O'Neill and Associates' transportation expert Peter Goelz was featured in the following POLITICO article. The full version can be found online at Politico.com
This week’s deadly Amtrak crash has stoked an intense debate about the safety of the U.S. railways, but one critical piece is missing from that conversation — a permanent head for the federal government’s top railroad agency.
President Barack Obama has failed to nominate a leader for the Federal Railroad Administration for 127 days and counting, a vacancy that experts say could hamper the federal response to the accident that killed eight people and injured more than 200 others.
“Career employees who have been here before this administrator and will be here after this administrator know that an acting administrator has less authority,” said Peter Goelz, a former managing director of the National Transportation Safety Board, which has issued the FRA a flurry of recommended safeguards over the years that the agency has yet to implement. He said the lack of a permanent leader can only be a “detriment.”
The agency’s acting chief, Sarah Feinberg, is a former Facebook executive and ex-aide to Rahm Emanuel who hasCLOSE ties to the White House and much popularity on the Hill — but little substantial railroad experience. And as only an interim boss, she faces obstacles in even attempting to make the changes that FRA critics want to see at the agency, which some lawmakers have lambasted as too slow to regulate and too cozy with the railroads it oversees.
The agency also hasn’t had a deputy administrator since September.
The White House praises Feinberg’s performance, which has included an aggressive outreach to Congress that won over some of the agency’s harshest critics. This week, she briefed more than a half-dozen lawmakers about the Amtrak crash and spent two days near the scene in Philadelphia, where sources say she headed barely 15 minutes after Tuesday night’s accident.
“While we have no personnel announcements at this time, it is important to note that Acting Administrator Feinberg is providing excellent leadership of the FRA during this time,” a White House official said Friday.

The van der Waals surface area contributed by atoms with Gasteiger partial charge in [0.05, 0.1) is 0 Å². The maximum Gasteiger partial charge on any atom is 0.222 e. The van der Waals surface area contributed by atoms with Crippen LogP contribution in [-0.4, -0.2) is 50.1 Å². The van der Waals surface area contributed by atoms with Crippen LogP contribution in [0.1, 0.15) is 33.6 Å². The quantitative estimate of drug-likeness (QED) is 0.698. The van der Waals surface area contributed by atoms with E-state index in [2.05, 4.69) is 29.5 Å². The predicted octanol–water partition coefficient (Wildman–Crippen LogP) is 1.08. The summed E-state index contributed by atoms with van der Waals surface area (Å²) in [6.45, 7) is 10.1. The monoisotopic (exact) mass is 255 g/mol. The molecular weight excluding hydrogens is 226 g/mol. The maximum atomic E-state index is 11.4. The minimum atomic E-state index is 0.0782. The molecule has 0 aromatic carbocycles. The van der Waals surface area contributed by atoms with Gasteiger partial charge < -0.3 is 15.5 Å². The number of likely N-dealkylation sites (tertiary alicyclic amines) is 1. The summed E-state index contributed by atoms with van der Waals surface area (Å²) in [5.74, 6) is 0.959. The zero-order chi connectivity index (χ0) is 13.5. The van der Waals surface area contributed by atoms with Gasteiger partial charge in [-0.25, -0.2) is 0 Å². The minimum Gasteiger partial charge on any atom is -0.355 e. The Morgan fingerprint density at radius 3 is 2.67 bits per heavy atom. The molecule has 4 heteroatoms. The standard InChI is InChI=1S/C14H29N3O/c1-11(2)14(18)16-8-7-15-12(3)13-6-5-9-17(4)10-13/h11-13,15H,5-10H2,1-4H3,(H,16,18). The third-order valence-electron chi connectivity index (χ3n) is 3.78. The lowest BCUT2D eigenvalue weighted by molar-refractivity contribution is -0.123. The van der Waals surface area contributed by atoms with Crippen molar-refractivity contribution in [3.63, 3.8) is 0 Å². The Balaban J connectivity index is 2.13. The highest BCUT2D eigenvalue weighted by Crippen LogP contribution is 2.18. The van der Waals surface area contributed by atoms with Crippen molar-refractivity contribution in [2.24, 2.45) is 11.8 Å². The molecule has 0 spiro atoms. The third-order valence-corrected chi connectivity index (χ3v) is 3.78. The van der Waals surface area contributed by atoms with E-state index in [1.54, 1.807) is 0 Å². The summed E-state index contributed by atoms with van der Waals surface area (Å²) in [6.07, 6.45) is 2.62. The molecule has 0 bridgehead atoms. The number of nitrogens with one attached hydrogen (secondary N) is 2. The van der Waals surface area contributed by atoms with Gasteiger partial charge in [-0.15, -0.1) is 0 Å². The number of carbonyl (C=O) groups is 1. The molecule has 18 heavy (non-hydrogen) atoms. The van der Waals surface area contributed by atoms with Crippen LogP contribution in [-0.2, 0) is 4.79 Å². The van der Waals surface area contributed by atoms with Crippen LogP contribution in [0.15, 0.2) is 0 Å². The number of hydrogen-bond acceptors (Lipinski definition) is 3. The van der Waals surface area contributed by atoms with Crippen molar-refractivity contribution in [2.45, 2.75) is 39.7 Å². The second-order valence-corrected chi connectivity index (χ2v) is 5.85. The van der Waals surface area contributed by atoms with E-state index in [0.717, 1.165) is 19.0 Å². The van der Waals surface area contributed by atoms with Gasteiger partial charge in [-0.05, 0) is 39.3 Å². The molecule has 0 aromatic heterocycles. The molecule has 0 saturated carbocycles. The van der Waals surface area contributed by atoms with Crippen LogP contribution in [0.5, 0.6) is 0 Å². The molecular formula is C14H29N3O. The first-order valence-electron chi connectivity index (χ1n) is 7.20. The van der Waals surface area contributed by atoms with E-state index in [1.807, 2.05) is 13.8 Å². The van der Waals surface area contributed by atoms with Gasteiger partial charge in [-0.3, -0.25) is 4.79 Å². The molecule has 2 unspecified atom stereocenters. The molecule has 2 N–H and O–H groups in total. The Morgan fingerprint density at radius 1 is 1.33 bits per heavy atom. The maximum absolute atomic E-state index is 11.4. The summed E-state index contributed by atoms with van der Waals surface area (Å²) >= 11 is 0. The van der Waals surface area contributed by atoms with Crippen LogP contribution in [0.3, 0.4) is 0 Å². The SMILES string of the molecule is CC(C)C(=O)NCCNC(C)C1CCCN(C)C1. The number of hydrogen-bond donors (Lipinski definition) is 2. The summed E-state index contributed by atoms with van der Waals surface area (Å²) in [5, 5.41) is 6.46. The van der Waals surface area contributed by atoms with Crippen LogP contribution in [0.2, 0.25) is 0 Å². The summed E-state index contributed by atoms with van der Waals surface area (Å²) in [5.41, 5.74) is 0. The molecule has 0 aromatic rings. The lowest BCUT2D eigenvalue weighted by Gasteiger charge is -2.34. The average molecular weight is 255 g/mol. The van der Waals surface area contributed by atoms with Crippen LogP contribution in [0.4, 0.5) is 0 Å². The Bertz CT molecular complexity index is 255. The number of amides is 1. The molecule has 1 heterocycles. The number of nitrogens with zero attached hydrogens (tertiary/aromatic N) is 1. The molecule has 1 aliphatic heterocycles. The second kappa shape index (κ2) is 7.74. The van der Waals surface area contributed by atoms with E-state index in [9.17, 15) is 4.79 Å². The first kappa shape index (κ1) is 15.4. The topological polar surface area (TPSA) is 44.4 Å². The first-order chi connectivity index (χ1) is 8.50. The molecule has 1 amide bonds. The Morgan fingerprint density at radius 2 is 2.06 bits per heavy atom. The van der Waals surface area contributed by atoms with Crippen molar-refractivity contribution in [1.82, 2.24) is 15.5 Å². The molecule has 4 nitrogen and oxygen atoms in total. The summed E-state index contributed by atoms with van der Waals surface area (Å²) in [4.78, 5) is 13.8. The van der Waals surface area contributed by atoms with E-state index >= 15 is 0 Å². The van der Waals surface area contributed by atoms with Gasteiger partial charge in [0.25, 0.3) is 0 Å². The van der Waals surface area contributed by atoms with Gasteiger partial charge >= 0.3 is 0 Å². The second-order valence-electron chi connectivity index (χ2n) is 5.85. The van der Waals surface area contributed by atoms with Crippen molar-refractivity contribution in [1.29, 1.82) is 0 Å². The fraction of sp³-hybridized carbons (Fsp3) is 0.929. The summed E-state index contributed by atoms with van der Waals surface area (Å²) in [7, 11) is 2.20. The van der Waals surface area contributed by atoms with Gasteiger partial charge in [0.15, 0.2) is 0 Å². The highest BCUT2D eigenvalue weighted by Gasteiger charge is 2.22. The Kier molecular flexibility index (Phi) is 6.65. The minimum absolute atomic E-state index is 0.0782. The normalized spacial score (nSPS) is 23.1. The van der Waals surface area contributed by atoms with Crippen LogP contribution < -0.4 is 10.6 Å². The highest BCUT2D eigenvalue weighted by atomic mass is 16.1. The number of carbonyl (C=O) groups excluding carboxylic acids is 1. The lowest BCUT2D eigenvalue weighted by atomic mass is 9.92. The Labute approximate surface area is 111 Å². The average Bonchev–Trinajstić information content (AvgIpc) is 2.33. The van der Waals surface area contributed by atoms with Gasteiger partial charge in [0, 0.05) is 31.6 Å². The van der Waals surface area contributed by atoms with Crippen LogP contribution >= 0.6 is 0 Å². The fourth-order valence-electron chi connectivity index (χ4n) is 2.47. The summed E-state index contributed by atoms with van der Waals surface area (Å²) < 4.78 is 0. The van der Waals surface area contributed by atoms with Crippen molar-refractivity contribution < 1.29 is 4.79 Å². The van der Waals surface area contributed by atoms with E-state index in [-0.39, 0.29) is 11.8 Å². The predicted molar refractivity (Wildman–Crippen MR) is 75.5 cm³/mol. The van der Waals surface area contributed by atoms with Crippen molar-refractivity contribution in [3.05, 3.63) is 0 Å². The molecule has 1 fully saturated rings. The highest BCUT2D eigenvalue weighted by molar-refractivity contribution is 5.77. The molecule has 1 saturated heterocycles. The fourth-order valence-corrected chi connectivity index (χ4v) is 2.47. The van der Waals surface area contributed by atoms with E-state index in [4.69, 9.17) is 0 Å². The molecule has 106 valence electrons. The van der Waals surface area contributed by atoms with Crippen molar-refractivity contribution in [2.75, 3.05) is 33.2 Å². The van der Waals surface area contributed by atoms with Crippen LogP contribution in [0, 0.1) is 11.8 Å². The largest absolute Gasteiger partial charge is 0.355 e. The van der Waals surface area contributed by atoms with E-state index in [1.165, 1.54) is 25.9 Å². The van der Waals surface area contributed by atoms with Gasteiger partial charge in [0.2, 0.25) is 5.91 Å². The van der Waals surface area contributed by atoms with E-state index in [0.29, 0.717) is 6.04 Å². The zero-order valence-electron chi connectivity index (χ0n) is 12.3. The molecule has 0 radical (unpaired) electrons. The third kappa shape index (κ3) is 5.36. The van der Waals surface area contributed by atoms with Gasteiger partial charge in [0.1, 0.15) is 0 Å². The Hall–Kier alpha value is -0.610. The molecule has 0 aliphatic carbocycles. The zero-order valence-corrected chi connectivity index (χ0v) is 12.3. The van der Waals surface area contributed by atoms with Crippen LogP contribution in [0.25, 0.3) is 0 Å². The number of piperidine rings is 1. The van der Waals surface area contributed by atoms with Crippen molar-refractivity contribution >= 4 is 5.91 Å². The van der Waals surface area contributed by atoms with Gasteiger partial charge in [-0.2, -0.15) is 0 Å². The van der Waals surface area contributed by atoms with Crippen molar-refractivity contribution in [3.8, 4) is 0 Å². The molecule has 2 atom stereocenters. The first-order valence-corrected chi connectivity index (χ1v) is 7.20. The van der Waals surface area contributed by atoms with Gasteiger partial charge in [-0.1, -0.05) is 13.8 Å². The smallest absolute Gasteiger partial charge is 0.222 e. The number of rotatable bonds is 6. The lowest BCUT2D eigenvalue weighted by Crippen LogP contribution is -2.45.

Still, the White House is showing no signs it plans to fill the slot anytime soon, let alone put her in it. And with lawmakers already pointing fingers in the wake of the crash, and reform proposals already being floated, experts said the FRA needs a permanent head who has the credibility that comes with SenateCONFIRMATION and is less immune to the political forces that will shape the response to the safety crisis.
Feinberg is showing every sign that she’s interested in the nomination. She’s also tried to dispel any impression of coziness with the railroads, declaring earlier this month that “we are not an agency with a goal of making things convenient or inexpensive for industry.” Near this week’s crash scene, she told POLITICO she’ll continue to push the railroads toINSTALL a speed-control technology that investigators said would have prevented the fatal derailment, despite the companies’ complaints about the costs.
The railroad agency also made a point of announcing on Wednesday that Feinberg would beJOINING investigators in Philadelphia, which is part of a purposeful turn toward more transparency that Feinberg initiated. The lawmakers she briefed on the accident included Sens. Bob Casey (D-Pa.), Richard Blumenthal (D-Conn.) and Joe Manchin (D-W.Va.), as well as Rep. Jeff Denham (R-Calif.), who heads the House’s railroads subcommittee.
But observers of the agency say her interim status puts her in the role of a substitute teacher, minding a flock that knows she may be heading for the exit soon. That’s on top of other limits on the agency’s performance, such as itsCONTINUED complaints that Congress hasn’t given it the authority to better manage some safety initiatives.
“Of course,” said Rep. John Garamendi (D-Calif.), who sits on the House Transportation Committee, when asked whether not having a permanent head is a drag on the agency’s response.
Still, one former Democratic Senate aide said acting administrators are less of a problem than the perception they create of vacancy at the top.